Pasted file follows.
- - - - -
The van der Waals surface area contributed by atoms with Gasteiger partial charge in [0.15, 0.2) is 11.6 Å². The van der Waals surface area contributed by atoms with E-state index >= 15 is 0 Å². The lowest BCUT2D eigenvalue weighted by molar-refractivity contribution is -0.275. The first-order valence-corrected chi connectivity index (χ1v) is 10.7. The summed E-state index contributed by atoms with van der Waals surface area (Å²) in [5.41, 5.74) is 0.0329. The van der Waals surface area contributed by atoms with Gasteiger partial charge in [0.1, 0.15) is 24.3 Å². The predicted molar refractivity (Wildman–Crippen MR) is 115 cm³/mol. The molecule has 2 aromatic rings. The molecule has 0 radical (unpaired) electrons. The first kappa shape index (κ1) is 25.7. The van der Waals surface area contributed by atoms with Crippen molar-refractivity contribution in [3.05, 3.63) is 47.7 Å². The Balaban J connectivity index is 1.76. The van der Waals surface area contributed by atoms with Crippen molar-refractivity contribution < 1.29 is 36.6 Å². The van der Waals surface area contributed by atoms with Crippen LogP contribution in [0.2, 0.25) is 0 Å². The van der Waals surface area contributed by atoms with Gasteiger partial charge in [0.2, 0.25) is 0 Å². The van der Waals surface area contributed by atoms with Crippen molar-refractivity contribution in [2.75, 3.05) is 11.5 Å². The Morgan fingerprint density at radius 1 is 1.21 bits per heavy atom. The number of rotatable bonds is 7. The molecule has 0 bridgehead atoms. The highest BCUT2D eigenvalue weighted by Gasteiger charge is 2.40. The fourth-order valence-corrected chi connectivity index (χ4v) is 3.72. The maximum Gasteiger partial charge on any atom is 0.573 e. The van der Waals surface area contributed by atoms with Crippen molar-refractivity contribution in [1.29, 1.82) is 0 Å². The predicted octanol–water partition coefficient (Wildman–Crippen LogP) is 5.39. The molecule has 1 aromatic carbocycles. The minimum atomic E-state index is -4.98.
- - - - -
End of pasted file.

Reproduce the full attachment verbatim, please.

The van der Waals surface area contributed by atoms with Gasteiger partial charge in [0.15, 0.2) is 11.6 Å². The van der Waals surface area contributed by atoms with E-state index >= 15 is 0 Å². The lowest BCUT2D eigenvalue weighted by molar-refractivity contribution is -0.275. The first-order valence-corrected chi connectivity index (χ1v) is 10.7. The summed E-state index contributed by atoms with van der Waals surface area (Å²) in [5.41, 5.74) is 0.0329. The van der Waals surface area contributed by atoms with Gasteiger partial charge in [0.1, 0.15) is 24.3 Å². The predicted molar refractivity (Wildman–Crippen MR) is 115 cm³/mol. The molecule has 2 aromatic rings. The molecule has 0 radical (unpaired) electrons. The first kappa shape index (κ1) is 25.7. The van der Waals surface area contributed by atoms with Crippen molar-refractivity contribution in [3.05, 3.63) is 47.7 Å². The Balaban J connectivity index is 1.76. The van der Waals surface area contributed by atoms with Crippen molar-refractivity contribution < 1.29 is 36.6 Å². The van der Waals surface area contributed by atoms with Crippen LogP contribution in [0.2, 0.25) is 0 Å². The van der Waals surface area contributed by atoms with Gasteiger partial charge in [0.2, 0.25) is 0 Å². The van der Waals surface area contributed by atoms with Crippen molar-refractivity contribution in [2.75, 3.05) is 11.5 Å². The Morgan fingerprint density at radius 1 is 1.21 bits per heavy atom. The number of rotatable bonds is 7. The molecule has 0 bridgehead atoms. The highest BCUT2D eigenvalue weighted by Gasteiger charge is 2.40. The fourth-order valence-corrected chi connectivity index (χ4v) is 3.72. The maximum Gasteiger partial charge on any atom is 0.573 e. The van der Waals surface area contributed by atoms with Crippen molar-refractivity contribution in [1.29, 1.82) is 0 Å². The predicted octanol–water partition coefficient (Wildman–Crippen LogP) is 5.39. The molecule has 1 aromatic carbocycles. The minimum atomic E-state index is -4.98.